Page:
How to Self-Audit Your Organization’s Wage and Hour Practices
Date: Thursday, October 10, 2019
Time: 2:00 p.m. ET |11 a.m. PT
Complying with the wage and hour law and upcoming regulations announced by the Department of Labor can be difficult to keep up with. To avoid potentially significant liability for wage and hour violations, organizations and employers should consider self-audits to identify and close any hidden compliance gaps.
Join this webcast for input on how to develop strategic solutions and implement practical measures that will benefit and sustain your workplace, ensure compliance, and reduce risk. It will also cover:
- The Department of Labor’s Overtime Rule and how to prepare for it
- The Department of Labor’s recent opinion letters
- Proper pay practices
- The renewed focus on pay equity
- Practice pointers for auditing your organization’s practices and correcting pay issues
Sign up today for the first steps on how to begin a wage and hour audit, and solutions to common mistakes.
REGISTER NOW! (Not able to attend? STILL REGISTER you will receive an email with how to access the recording of the event)
|Yvette V. Gatling, Shareholder, Littler Mendelson, P.C.
Yvette V. Gatling practices in the area of employment and labor law litigation and consultation, with a focus on claims of race, sex, age, national origin and disability discrimination; ERISA retaliation; sexual harassment; and equal pay for corporate defendants. She practices in state and federal courts and before the Equal Employment Opportunity Commission and the Department of Labor. She handles National Labor Relations Act matters, including union-free campaigns and elections.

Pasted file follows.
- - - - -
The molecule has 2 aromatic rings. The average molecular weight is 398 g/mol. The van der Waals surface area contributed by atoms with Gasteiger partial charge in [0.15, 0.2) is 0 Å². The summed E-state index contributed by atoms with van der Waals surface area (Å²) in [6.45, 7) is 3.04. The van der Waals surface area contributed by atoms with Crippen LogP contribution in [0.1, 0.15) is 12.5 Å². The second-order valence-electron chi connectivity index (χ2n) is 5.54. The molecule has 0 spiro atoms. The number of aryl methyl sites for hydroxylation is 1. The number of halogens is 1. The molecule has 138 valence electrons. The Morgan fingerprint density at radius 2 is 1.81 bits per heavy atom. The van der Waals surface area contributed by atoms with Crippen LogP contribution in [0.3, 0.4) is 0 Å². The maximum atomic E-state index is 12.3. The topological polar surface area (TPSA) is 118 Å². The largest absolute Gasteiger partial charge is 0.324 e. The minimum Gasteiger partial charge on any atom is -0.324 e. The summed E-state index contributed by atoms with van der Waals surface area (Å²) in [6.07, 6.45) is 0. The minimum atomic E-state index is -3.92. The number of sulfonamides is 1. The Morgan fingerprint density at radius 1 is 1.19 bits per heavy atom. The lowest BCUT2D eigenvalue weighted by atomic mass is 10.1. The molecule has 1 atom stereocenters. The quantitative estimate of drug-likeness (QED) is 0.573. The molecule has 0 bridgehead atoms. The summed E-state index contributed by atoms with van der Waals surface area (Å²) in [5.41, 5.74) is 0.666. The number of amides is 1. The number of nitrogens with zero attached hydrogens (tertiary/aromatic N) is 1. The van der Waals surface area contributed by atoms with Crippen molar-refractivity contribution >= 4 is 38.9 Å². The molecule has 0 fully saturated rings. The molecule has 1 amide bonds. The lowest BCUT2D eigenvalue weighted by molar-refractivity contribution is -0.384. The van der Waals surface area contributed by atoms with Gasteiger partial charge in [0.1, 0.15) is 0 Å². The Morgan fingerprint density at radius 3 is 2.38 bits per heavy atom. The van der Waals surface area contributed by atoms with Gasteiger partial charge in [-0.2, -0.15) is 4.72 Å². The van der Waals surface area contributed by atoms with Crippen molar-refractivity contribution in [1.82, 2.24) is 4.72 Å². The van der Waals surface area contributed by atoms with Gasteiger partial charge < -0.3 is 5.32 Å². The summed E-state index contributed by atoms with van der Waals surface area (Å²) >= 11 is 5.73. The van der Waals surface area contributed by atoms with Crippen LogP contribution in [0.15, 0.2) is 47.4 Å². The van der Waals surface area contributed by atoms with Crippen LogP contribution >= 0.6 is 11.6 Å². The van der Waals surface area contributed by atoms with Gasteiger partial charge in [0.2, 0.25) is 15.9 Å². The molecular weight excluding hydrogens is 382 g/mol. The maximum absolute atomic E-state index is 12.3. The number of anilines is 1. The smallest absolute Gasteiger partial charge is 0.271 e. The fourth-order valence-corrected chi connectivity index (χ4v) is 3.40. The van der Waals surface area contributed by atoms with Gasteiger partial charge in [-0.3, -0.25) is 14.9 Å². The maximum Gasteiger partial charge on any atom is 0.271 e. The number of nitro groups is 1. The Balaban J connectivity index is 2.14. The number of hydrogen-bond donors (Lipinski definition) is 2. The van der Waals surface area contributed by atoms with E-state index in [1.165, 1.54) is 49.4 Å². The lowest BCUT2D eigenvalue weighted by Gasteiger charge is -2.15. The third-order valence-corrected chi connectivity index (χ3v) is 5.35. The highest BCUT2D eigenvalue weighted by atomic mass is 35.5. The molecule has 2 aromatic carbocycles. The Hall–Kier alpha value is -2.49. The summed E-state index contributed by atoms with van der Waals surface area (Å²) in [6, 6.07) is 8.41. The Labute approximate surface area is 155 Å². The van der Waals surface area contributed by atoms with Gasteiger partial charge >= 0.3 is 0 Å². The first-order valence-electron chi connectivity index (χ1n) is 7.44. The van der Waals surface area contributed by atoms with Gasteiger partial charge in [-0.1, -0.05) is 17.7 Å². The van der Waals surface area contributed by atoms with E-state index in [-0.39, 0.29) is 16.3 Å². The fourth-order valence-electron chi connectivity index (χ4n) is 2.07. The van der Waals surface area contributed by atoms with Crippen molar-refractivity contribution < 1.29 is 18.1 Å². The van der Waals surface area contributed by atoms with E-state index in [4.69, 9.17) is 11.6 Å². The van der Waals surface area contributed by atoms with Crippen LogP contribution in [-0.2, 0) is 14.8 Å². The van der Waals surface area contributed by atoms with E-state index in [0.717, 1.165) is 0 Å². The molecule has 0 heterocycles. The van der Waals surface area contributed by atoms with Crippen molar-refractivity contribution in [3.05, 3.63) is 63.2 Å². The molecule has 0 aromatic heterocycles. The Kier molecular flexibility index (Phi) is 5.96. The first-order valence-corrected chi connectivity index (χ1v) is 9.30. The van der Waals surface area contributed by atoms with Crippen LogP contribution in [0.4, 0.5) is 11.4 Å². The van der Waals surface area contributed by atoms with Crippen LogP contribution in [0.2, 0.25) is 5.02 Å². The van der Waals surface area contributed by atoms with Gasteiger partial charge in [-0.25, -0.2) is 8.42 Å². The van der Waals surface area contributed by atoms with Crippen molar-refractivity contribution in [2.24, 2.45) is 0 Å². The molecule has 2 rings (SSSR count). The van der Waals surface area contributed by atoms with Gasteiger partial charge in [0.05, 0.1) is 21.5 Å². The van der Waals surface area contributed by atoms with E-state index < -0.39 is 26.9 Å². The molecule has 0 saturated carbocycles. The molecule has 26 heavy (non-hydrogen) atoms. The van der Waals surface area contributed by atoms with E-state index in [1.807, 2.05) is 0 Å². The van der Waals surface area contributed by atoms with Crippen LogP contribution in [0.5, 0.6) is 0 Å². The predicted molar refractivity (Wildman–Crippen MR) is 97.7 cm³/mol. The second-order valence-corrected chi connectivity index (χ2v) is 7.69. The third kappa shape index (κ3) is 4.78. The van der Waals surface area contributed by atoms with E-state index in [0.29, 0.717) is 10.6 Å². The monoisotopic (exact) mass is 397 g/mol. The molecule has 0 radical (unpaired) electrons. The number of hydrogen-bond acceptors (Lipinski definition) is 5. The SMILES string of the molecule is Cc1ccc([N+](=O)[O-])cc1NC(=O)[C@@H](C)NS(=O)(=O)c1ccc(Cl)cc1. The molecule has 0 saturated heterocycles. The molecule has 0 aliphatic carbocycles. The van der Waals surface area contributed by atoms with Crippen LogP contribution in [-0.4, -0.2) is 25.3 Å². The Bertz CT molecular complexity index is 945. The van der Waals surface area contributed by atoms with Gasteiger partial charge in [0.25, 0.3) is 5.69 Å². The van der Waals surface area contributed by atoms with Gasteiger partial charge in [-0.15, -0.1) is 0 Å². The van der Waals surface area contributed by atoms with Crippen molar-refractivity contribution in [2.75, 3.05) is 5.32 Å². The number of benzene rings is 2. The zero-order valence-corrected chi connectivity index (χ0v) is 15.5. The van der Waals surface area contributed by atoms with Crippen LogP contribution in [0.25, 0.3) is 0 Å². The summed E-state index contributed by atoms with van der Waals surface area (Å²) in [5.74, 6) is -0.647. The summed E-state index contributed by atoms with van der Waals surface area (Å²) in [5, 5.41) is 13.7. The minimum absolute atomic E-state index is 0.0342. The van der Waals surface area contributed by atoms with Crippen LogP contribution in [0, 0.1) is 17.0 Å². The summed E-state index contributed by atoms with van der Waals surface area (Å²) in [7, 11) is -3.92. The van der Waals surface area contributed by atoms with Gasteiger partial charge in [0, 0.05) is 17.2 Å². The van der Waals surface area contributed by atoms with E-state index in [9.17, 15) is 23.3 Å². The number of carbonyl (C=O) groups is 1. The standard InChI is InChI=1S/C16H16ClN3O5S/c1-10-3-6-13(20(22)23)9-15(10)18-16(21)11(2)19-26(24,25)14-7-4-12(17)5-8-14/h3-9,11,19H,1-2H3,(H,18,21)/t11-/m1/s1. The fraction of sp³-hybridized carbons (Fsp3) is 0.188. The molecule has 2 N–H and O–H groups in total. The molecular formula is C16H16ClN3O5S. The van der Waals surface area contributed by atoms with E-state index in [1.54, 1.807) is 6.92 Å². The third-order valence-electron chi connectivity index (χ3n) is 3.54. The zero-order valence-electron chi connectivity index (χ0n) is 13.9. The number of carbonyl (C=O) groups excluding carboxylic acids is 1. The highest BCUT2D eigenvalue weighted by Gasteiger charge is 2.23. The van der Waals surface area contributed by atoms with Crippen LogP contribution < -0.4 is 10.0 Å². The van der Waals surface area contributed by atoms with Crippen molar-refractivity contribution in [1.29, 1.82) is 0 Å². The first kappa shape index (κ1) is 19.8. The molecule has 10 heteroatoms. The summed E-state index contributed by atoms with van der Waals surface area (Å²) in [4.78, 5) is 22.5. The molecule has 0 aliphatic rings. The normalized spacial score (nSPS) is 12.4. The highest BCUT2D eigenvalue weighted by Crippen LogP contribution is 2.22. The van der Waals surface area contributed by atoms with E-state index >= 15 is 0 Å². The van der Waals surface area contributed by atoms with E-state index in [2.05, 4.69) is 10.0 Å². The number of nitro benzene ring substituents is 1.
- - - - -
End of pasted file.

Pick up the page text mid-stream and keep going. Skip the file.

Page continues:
Additionally, Yvette assists clients with wrongful discharge matters, union avoidance, reductions-in-force and compliance audits, including wage and hour audits. She frequently works with oil and gas companies, and financial services companies.
|Michael S. McIntosh, Shareholder, Littler Mendelson, P.C.
Michael S. McIntosh has represented clients in a wide variety of labor and employment issues however, his practice primarily focuses on complex wage and hour litigation in federal and state courts. He regularly represents clients in collective, class, and hybrid actions under the Fair Labor Standards Act and state wage and hour laws, as well as representative actions brought by the U. S. Department of Labor.
In conjunction with his wage and hour litigation practice, Michael helps employers audit their wage and hour practices. This can include everything from reviewing employers’ formal policies and practices to ensure compliance with the applicable legal standards to conducting large-scale surveys of client’s in-field personnel to audit the exempt status of certain categories of employees.